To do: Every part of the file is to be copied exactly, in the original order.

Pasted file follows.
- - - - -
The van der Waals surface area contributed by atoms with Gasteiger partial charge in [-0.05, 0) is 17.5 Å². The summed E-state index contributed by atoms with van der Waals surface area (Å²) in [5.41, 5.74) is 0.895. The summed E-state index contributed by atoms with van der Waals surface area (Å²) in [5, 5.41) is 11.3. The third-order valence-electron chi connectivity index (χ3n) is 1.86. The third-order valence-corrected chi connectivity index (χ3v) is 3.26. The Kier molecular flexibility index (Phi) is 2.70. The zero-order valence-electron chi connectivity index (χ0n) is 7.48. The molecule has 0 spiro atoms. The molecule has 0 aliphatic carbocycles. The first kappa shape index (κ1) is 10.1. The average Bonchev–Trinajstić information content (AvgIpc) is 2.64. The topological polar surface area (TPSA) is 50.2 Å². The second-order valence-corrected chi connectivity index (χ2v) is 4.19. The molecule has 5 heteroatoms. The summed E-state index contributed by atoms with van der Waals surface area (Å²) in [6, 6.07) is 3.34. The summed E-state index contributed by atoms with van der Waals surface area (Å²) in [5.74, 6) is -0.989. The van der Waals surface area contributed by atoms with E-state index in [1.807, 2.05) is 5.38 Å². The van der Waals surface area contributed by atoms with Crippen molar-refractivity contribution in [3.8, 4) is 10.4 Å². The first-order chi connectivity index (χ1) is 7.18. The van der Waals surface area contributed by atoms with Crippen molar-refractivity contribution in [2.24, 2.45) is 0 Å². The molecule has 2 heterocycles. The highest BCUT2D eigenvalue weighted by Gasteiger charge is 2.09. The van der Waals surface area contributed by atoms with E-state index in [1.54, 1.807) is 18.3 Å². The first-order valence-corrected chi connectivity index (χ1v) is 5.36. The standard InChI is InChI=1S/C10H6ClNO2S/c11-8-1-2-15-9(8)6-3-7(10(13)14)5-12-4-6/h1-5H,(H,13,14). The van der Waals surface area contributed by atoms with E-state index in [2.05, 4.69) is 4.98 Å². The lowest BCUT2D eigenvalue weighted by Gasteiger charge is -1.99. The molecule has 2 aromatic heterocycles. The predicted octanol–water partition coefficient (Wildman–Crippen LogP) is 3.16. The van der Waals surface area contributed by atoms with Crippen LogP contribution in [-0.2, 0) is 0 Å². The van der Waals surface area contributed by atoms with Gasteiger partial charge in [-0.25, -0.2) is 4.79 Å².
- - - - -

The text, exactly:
The van der Waals surface area contributed by atoms with Gasteiger partial charge in [-0.05, 0) is 17.5 Å². The summed E-state index contributed by atoms with van der Waals surface area (Å²) in [5.41, 5.74) is 0.895. The summed E-state index contributed by atoms with van der Waals surface area (Å²) in [5, 5.41) is 11.3. The third-order valence-electron chi connectivity index (χ3n) is 1.86. The third-order valence-corrected chi connectivity index (χ3v) is 3.26. The Kier molecular flexibility index (Phi) is 2.70. The zero-order valence-electron chi connectivity index (χ0n) is 7.48. The molecule has 0 spiro atoms. The molecule has 0 aliphatic carbocycles. The first kappa shape index (κ1) is 10.1. The average Bonchev–Trinajstić information content (AvgIpc) is 2.64. The topological polar surface area (TPSA) is 50.2 Å². The second-order valence-corrected chi connectivity index (χ2v) is 4.19. The molecule has 5 heteroatoms. The summed E-state index contributed by atoms with van der Waals surface area (Å²) in [6, 6.07) is 3.34. The summed E-state index contributed by atoms with van der Waals surface area (Å²) in [5.74, 6) is -0.989. The van der Waals surface area contributed by atoms with E-state index in [1.807, 2.05) is 5.38 Å². The van der Waals surface area contributed by atoms with Crippen molar-refractivity contribution in [3.8, 4) is 10.4 Å². The first-order chi connectivity index (χ1) is 7.18. The van der Waals surface area contributed by atoms with Crippen molar-refractivity contribution in [2.24, 2.45) is 0 Å². The molecule has 2 heterocycles. The highest BCUT2D eigenvalue weighted by Gasteiger charge is 2.09. The van der Waals surface area contributed by atoms with E-state index in [1.54, 1.807) is 18.3 Å². The first-order valence-corrected chi connectivity index (χ1v) is 5.36. The standard InChI is InChI=1S/C10H6ClNO2S/c11-8-1-2-15-9(8)6-3-7(10(13)14)5-12-4-6/h1-5H,(H,13,14). The van der Waals surface area contributed by atoms with E-state index in [2.05, 4.69) is 4.98 Å². The lowest BCUT2D eigenvalue weighted by Gasteiger charge is -1.99. The molecule has 2 aromatic heterocycles. The predicted octanol–water partition coefficient (Wildman–Crippen LogP) is 3.16. The van der Waals surface area contributed by atoms with Crippen LogP contribution in [-0.2, 0) is 0 Å². The van der Waals surface area contributed by atoms with Gasteiger partial charge in [-0.25, -0.2) is 4.79 Å².